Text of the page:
The Stencil House, also known as the Johnson-Dillon House, is a log house featuring an elaborately stenciled interior. Built sometime after 1830, the house was originally located near Hardin Creek and Eagle Creek in rural northwestern Wayne County. To ensure its protection, concerned preservationists relocated the house in 2002 to the Ames Plantation in Fayette and Hardeman Counties. Though little is known about the house’s owner or the painter, its construction and the painted designs make the Stencil House one of the most intriguing examples of Tennessee’s vernacular architectural heritage.
The National Park Service recognized the importance of the Stencil House in the 1970s. Staff from the Historic American Buildings Survey (HABS), a program that documents America’s diverse architectural heritage, photographed the house’s exterior and interior and researched the property’s ownership. According to the HABS report, the house was likely built by John W. Nunnely, who owned the property by 1830. Over the years, the farm has passed down through several generations to include the extended families of Johnson, Dillon, and Morris.
This one-and-one-half-story log central hall plan house has an enclosed central passage between the two log rooms (or pens). While following a typical plan, the house’s sophisticated construction features make it an uncommonly well-built and conceived pioneer-era log house. For example, the sash-sawn floor joists are mortised into the sills instead of merely being laid onto them. The ceiling joists, second-floor boards, and exterior weatherboards are all fashioned with a decorative bead along one edge. The lath underneath the paneling is pegged rather than nailed on. Also, the rafters are not only half-lapped and pegged at the ridge, they are reinforced by horizontal wind braces that are half-lapped and dovetailed into them. In addition, tie logs at the top of the end walls are pegged into the top plates in order to keep them from spreading apart.
The painted designs, however, give the house its nickname. Stenciling has enjoyed popularity in America since the late eighteenth century. Historically, it provided a pleasant burst of color in otherwise drab interiors and was less expensive than the imported wallpapers it imitated. The arrangement of stencil motifs into vertical repeating sections resembles wallpaper, and the linear designs forming the frieze are reminiscent of wallpaper borders. The Stencil House follows this tradition and shares stencil motifs and colors with other documented interiors from the same period.
The Stencil House’s central hall is covered in horizontal paneling on its walls and ceiling. The upper half of the walls and the ceiling are painted white. A very faint blue dot applied consistently but randomly over the entire white surface creates a colorful background design for the stenciling. The painter used six different medallion-shaped floral designs for this room. Arranged vertically in random groupings of four, the floral designs are separated by a vertical stack of diamonds acting as a divider (an “upright”). A large repeating leaf design adorns the frieze while a smaller repeating leaf design appears directly above the chair rail. At either end of the central hall are two sets of faux painted double doors. Their golden background with dark brown marks set on a diagonal resembles tortoiseshell, a popular finish frequently imitated by artists.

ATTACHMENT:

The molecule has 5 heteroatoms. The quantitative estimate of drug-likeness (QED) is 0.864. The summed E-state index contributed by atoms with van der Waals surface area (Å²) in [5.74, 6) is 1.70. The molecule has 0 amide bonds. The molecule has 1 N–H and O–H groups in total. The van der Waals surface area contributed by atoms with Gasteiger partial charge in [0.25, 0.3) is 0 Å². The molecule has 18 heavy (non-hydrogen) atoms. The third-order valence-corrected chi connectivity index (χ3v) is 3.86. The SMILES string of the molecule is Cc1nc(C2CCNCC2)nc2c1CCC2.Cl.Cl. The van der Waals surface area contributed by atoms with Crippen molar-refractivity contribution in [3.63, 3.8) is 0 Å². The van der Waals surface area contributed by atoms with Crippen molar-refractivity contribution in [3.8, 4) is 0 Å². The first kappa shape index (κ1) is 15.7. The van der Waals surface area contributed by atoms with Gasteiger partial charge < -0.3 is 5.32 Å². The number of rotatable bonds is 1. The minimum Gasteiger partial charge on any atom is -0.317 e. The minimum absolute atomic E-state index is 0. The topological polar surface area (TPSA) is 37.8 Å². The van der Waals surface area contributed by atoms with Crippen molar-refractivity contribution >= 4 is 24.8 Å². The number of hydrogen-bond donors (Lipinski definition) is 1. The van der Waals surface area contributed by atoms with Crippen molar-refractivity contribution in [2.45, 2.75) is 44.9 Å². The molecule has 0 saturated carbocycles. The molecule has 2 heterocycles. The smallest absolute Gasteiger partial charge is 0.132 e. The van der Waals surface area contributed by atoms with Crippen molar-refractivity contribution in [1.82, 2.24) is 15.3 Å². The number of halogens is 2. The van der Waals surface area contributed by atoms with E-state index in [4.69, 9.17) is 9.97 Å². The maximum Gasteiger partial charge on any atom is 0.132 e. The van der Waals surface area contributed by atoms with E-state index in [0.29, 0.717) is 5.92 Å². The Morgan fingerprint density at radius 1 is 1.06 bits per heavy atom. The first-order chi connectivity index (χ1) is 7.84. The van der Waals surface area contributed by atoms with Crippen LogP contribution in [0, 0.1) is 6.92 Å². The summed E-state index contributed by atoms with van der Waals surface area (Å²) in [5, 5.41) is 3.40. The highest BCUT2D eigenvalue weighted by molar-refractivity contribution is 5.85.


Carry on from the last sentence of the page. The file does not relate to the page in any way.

A second decoratively painted room, to the left of the hall, has similar paneled walls. As in the hall, the white walls have a faint blue dot pattern applied freehand. This room contains a different selection of stenciled designs. Each wall section features, from top to bottom, a weeping willow tree, a pineapple, and a floral spray. Arranged vertically, these stencil designs are separated by an upright in a vine pattern. A prominent repeating swag and tassel design adorns the frieze while a small leaf design continues along the top of the chair rail.
Like many decorative painters of this period, the identity of the Stencil House painter remains unknown. Of the identified stencilers of this period, most were men who traveled regionally plying their trade. The Stencil House painter was obviously aware of the work of his contemporaries. The work resembles that of Moses Eaton Jr. of New Hampshire, the best-known stenciler of the early nineteenth century. Common motifs and designs are not surprising as patterns were freely shared amongst those in the profession. Other examples of stenciled interiors in Tennessee utilizing the same colors and patterns as the Stencil House suggest the possibility that the painter worked throughout the region. Additional research and the discovery of other decoratively painted interiors may shed more light on this fascinating and ingenious nineteenth-century craft.
Michael T. Gavin, “Building with Wood, Brick, and Stone: Vernacular Architecture in Tennessee, 1770-1900,” in A History of Tennessee Arts, ed. Carroll Van West (2004); Anne-Leslie Owens, “The Decorative Painting Tradition in Tennessee Interiors, 1830-1890,” M.A. thesis, Middle Tennessee State University, 1995